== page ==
The Medium is the Massage: An Inventory of Effects

The saying “a picture is worth a thousand words” couldn’t ring more true for Marshall McLuhan and Quentin Fiore’s captivating book The Medium is the Massage: An Inventory of Effects. This work focuses on how technology is changing patterns of our everyday lives. One of the first things that drew me to this book was the overall aesthetics of it. I noticed it from the moment I first picked up the book and glanced at the cover. The Medium is the Massage is an “average sized” book, meaning not too big nor too small. Specifically, it is 4.1 x 0.6 x 7 inches, 160 pages, and four ounces. It is easy to pick up and carry, as I can comfortably hold it with one hand without feeling any strain. This paperback book from the North Carolina State University Design Library is in used condition with “perfect binding” (aka “soft cover binding”). Further using my senses to observe the book, I noticed that the paper felt crisp yet slightly bent in the corners indicating previous use from library visitors before me. The cover felt smooth, like any modern book would, and when I ruffled the pages in between my fingertips, it created a gentle sound and a light breeze. I love how, despite being made in 1967, the layout and arrangements have a “current-day” feel. The fact that this book was more images than words, around 70% to 30%, was fabulous in itself. The Medium is the Massage uses its medium, the book, to translate its message through layouts that provoke further thought. The more I glanced through the book, the more I noticed how the authors liked to use a single image enlarged across a whole spread with either a sentence, quote, or paragraph. On other spreads and pages, images were superimposed, abnormally stretched, rotated, extremely zoomed in, illustrated, etc. Even the typography has some variation with different fonts, sizes, rotations, and translations being displayed. It’s important to note that everything in the book, not just the cover itself, is black and white. This creates an interesting feel to the book as a whole. Without color drawing your eye to anything, placement and layout play a key factor in where the viewer’s eye travels. Although I touched on this earlier, I think it’s also important to note that this book is very timeless. Lots of messages in this book still hold true today, as well as lots of the designs and methods of organizing the spreads. For example, page 70 (Figure 1) shows a cartoon illustration of two girls in school walking down the hallway, as one girl says “It isn’t that I don’t like current events. There have just been so many of them lately” (McLuhan, Marshall). This message still pertains as true today. Not only have I thought of this message before, one of my high school friends actually said the exact same thing to me. In terms of design and layout, pages 104 and 105 (Figure 2) show a spread layout that is very prominent nowadays as well: a large image taking up a single page with minimal text.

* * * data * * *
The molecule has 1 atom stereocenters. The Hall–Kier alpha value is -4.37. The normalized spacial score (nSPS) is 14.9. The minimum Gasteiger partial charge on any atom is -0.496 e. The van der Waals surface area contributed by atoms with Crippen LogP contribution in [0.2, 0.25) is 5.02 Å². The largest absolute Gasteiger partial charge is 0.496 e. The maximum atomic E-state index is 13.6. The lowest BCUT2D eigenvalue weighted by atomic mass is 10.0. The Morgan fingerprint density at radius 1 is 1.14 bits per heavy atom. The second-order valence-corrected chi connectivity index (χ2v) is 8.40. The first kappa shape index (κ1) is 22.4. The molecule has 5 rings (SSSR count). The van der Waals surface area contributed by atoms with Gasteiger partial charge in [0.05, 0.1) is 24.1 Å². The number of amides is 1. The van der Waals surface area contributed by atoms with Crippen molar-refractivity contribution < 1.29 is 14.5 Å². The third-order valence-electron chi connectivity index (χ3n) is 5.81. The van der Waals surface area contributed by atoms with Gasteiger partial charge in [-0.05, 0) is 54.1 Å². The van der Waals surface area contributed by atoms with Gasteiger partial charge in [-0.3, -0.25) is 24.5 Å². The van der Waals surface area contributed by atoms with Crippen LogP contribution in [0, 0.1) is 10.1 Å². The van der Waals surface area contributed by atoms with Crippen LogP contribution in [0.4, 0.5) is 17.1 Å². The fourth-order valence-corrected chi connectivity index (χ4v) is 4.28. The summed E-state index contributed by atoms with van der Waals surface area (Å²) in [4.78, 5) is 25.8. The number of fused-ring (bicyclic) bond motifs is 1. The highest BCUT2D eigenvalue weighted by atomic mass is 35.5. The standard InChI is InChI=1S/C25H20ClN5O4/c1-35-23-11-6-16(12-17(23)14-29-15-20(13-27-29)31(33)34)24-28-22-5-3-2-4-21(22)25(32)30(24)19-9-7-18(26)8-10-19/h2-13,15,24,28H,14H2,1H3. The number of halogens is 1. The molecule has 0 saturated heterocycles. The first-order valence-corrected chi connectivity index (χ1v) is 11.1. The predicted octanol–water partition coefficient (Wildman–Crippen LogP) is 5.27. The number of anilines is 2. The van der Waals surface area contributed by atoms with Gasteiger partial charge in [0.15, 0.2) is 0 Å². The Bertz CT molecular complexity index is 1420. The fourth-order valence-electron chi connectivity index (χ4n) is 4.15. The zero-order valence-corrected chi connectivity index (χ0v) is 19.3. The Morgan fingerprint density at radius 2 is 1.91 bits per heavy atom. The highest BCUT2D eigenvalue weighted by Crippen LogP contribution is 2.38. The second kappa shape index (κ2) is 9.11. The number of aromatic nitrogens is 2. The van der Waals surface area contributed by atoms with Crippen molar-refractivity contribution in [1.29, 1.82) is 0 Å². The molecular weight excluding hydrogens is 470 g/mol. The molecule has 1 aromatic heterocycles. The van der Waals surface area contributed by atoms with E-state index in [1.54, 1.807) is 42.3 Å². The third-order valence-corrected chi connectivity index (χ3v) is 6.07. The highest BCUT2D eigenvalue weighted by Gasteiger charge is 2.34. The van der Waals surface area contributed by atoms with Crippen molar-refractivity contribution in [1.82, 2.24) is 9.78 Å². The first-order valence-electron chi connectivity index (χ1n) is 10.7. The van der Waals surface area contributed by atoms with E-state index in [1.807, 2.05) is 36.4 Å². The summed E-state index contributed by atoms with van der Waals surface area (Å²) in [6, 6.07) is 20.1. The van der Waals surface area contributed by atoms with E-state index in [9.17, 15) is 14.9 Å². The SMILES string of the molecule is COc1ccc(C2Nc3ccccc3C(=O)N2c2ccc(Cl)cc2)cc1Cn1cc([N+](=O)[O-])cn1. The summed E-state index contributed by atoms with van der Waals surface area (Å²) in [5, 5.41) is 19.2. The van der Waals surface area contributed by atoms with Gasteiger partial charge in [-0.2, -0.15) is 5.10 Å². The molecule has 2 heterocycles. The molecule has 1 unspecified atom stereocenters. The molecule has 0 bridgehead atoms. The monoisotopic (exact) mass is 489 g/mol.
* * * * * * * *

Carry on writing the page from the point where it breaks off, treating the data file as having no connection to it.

Figure 1: This illustration by cartoonist Robert Day shows two girls walking the halls as one states, “It isn’t that I don’t like current events. There have just been so many of them lately.”

Figure 2: Perhaps my favorite spread in The Medium is the Massage: An Inventory of Effects, this singular picture takes up two whole pages with a quote from Bob Dylan that reads “Because something is happening / But you don’t know what it is / Do you, Mister Jones?”